Potato Scab Control



Scab is a disease of potato tubers resulting in lowered tuber quality due to scab-like surface lesions. Scab is caused by a group of filamentous bacteria called actinomycetes which occur commonly in soil.There are no above-ground symptoms. Two forms of scab occur. Common scab occurs in all production areas and is most severe in soils with a pH above 5.5. Another less common form, called acid scab, is important in acidic soils (below pH 5.5).
HOST PLANTS: Common in potatoes but can also be found in beets, radish, turnip, carrot, rutabaga, and parsnips.

SYMPTOMS: Scab symptoms are quite variable. Usually roughly circular, raised, tan to brown, corky lesions of varying size develop randomly across tuber surfaces. Russet scab occurs as a rather superficial layer of corky tissues covering large areas of the tuber surface. Pitted scab occurs where lesions develop up to 1/2 inch deep; these deep lesions are dark brown to black, and the tissues underneath are often straw-colored and somewhat translucent. More than one of these lesion types may be present on a single tuber. Although scab symptoms are usually noticed late in the growing season or at harvest, tubers are susceptible to infection as soon as they are formed. Small brown, water-soaked, circular lesions are visible on tubers within a few weeks after infection. Mature tubers with a well-developed skin are no longer susceptible, but existing lesions will continue to expand as tubers enlarge, increasing disease severity throughout the growing season. Scab is most severe when tubers develop under warm, dry soil conditions. Coarse-textured soils that dry out quickly are therefore more conducive to scab than are fine-textured soils.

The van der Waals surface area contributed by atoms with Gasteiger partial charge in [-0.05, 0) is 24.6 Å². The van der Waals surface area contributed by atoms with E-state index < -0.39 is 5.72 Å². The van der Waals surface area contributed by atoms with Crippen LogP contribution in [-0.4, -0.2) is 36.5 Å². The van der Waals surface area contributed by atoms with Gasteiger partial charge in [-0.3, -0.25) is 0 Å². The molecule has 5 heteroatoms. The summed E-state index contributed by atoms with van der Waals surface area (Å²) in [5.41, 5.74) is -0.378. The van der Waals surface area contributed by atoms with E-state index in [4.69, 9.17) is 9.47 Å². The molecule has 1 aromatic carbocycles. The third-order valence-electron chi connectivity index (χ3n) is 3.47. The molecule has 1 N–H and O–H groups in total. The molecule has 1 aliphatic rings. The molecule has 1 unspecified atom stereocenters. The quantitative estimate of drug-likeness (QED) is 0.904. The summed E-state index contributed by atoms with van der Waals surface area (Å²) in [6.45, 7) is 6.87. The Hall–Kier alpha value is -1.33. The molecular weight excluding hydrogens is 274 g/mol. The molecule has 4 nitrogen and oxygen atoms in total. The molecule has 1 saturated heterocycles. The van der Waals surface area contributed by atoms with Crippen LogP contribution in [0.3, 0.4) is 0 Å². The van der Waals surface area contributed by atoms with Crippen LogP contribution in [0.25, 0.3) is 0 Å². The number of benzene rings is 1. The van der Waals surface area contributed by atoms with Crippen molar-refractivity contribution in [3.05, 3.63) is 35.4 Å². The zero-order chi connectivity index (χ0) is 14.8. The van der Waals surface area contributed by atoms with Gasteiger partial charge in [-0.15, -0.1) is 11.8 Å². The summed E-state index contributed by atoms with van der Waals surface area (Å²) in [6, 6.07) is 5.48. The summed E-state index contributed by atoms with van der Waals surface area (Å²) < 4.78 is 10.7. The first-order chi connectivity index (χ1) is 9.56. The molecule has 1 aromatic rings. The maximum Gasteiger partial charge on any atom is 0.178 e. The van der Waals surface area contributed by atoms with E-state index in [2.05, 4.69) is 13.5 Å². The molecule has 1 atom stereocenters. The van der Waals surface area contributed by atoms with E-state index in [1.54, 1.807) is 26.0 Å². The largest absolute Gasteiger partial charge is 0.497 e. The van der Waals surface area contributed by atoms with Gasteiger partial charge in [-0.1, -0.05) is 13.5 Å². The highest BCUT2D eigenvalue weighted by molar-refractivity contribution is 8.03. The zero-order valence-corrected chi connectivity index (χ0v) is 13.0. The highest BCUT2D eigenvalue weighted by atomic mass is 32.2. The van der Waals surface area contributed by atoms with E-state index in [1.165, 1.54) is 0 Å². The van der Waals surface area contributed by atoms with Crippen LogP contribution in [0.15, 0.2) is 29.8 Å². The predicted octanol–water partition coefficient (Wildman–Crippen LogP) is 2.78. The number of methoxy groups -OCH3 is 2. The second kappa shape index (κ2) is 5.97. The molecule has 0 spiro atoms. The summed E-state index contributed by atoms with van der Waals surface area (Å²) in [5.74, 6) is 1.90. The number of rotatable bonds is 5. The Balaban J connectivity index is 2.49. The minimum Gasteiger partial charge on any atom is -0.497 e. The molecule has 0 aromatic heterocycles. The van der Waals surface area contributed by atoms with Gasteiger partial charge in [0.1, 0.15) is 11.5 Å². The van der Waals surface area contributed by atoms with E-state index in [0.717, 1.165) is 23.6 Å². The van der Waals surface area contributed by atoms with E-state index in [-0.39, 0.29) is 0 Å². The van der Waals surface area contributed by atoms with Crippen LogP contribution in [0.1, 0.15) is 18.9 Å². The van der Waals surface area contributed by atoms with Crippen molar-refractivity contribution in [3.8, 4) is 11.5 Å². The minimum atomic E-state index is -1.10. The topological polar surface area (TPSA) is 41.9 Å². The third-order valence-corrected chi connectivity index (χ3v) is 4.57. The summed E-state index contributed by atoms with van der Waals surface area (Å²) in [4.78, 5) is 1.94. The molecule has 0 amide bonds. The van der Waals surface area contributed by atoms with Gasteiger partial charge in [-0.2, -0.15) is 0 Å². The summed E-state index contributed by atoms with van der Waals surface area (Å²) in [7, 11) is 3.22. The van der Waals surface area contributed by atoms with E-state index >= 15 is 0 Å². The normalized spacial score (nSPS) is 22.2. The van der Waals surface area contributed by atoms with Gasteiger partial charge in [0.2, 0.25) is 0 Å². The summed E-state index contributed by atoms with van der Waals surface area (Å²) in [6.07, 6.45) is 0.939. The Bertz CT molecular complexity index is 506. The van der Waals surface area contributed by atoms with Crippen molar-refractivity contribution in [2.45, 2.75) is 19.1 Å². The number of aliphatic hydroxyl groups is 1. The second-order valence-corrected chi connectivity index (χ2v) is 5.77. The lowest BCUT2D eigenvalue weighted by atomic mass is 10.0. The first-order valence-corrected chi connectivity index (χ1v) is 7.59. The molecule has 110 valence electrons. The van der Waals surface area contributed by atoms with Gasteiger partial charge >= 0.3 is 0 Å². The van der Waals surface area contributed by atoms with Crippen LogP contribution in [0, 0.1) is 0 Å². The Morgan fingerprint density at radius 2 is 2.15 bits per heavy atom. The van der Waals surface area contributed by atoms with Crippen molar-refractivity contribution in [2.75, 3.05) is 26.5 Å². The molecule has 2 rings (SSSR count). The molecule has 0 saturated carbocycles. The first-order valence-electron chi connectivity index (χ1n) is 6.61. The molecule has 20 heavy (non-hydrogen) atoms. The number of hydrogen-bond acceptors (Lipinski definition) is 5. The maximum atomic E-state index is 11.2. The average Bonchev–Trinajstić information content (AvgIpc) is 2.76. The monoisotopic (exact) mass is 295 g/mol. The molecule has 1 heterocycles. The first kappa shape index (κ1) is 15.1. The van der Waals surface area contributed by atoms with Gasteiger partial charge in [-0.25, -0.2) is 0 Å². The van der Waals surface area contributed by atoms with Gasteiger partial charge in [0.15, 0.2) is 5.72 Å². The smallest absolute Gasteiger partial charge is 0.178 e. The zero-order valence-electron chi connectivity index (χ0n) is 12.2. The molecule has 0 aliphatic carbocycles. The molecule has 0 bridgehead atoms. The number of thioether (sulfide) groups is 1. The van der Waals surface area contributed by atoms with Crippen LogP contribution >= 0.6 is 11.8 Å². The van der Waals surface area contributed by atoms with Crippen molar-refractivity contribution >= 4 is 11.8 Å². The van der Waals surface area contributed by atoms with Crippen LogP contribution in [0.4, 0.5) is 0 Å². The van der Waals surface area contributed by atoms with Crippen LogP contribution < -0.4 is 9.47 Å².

Several other conditions can be confused with scab. White, enlarged lenticles, which frequently occur on potato tubers harvested from wet soil, can be mistaken for scab. Usually this condition will disappear when tubers are dried. Patchy russeting, checking or cracking of tuber surfaces caused by the fungus Rhizoctonia spp. also may be confused with russet scab. A very different and uncommon disease called powdery scab, caused by the fungus Spongospora subterranea, causes very similar scab-like symptoms. Laboratory examination may be necessary to identify these diseases.

FAVORED ENVIRONMENT: Streptomyces scabies overwinters in fallen leaves and in the soil. The organism can survive indefinitely in slightly alkaline soil but is relatively scarce in highly acid soils. It is transmitted to plants by infected seed tubers, wind and water. The organism is also spread in fresh manure, since it can survive passage through the digestive tract of animals.S. scabies enters through pores (lenticels) in stems, through wounds, and directly through the skin of young tubers. This should be kept in mind when considering a crop rotation schedule.

Note: S. scabies can survive in the soil for many years in the absence of potato..

POTATO SCABS CONTROL: Plant resistant varieties whenever possible. We suggest using the russet-skinned varieties, since they have more resistance to the disease. Rotate root crops by planting in alternate locations to limit this disease. Potato scab is most prevalent in dry, alkaline soils. Decrease soil pH by adding elemental sulfur. The disease is controlled or greatly suppressed at soil pH levels of 5.2 or lower. Keeping soil moist during early tuber development may have a dramatic effect on common scab infection. Maintain proper soil moisture for about 2 weeks after the plants emerge from the soil. Avoid overwatering.

Tip: If you will be planting potatoes in soil where tubers have not been grown before or where the area is known to be scab-free, treat seed potatoes with sulfur fungicides to reduce scab introduction.

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